• I think your raising some very important points here. Yes, there is always a researcher bias – true objectivity remains a fantasy, but phenomenologically and qualitatively, individuals (including myself) have felt shifts in their attention, concentration, awareness of “when the mind is running off” etc and this has enabled people(my clients and myself) more choice and the ability to dis-identify with unwanted or unproductive thoughts and behaviours. There is a lot of work done by Dan Siegal and others where MRI’s and PET scans of advanced meditator’s brains have been undertaken which show enhanced activity in the pre-frontal orbital complex. While I can understand that you may not agree with the methodology of double blinded random trials, there is evidence that mindfulness facilitates new ways of knowing and garnering novel neural pathways. . . . of course, this is subjective to practice. Yes, subjects could be just “sitting around” but not those who really get and understand the value of watching their mind . . . I don’t see any harm about the Dalai Lama being a special guest as I appreciate inter-cultural dialogue.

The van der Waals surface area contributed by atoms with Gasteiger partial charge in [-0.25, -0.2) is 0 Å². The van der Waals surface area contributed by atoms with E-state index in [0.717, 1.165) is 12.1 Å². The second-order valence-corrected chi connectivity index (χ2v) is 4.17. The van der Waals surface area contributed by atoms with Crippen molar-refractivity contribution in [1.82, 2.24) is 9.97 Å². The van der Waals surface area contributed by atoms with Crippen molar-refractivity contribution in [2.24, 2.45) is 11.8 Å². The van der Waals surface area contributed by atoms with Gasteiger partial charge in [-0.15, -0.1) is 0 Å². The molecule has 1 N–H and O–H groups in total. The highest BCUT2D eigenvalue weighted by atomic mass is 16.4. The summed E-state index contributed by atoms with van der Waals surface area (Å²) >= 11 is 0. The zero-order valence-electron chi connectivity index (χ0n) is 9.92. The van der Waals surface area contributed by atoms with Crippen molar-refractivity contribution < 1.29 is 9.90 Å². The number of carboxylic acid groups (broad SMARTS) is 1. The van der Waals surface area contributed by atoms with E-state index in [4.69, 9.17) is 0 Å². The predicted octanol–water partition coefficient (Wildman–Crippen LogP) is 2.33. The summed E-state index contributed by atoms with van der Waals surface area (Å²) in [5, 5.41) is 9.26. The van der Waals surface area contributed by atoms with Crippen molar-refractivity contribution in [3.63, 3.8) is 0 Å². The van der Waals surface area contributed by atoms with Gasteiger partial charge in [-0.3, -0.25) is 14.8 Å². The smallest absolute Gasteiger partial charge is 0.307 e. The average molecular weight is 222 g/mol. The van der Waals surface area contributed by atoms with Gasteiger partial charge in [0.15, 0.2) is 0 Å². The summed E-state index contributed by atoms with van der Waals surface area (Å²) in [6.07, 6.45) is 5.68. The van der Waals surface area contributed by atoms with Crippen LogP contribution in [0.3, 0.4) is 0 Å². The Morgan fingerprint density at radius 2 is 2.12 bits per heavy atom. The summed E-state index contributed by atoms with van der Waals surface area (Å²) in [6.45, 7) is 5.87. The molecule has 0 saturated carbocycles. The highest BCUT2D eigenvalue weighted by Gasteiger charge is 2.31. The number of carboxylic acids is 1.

How to work with Low Self-Esteem in Romantic Relationships

Self Esteem in Romantic Relationships

Low Self Esteem in Romantic Relationships
Often we think that relationships, especially, personal, intimate and romantic one’s, would nurture and nourish us and in turn boost our self-confidence. However, sometimes, this is not the case, if we have inadvertently spiraled off into a destructive or passionless or simply dead and boring relationship quagmire. What drives one to persist in (and with) a painful and unsatisfying set of circumstances, in what was once a romantic relationship that was supposed to give you pleasure and joy? As when we get into a relationship, we are generally not signing up for prolonged physical, emotional and sexual neglect or abuse.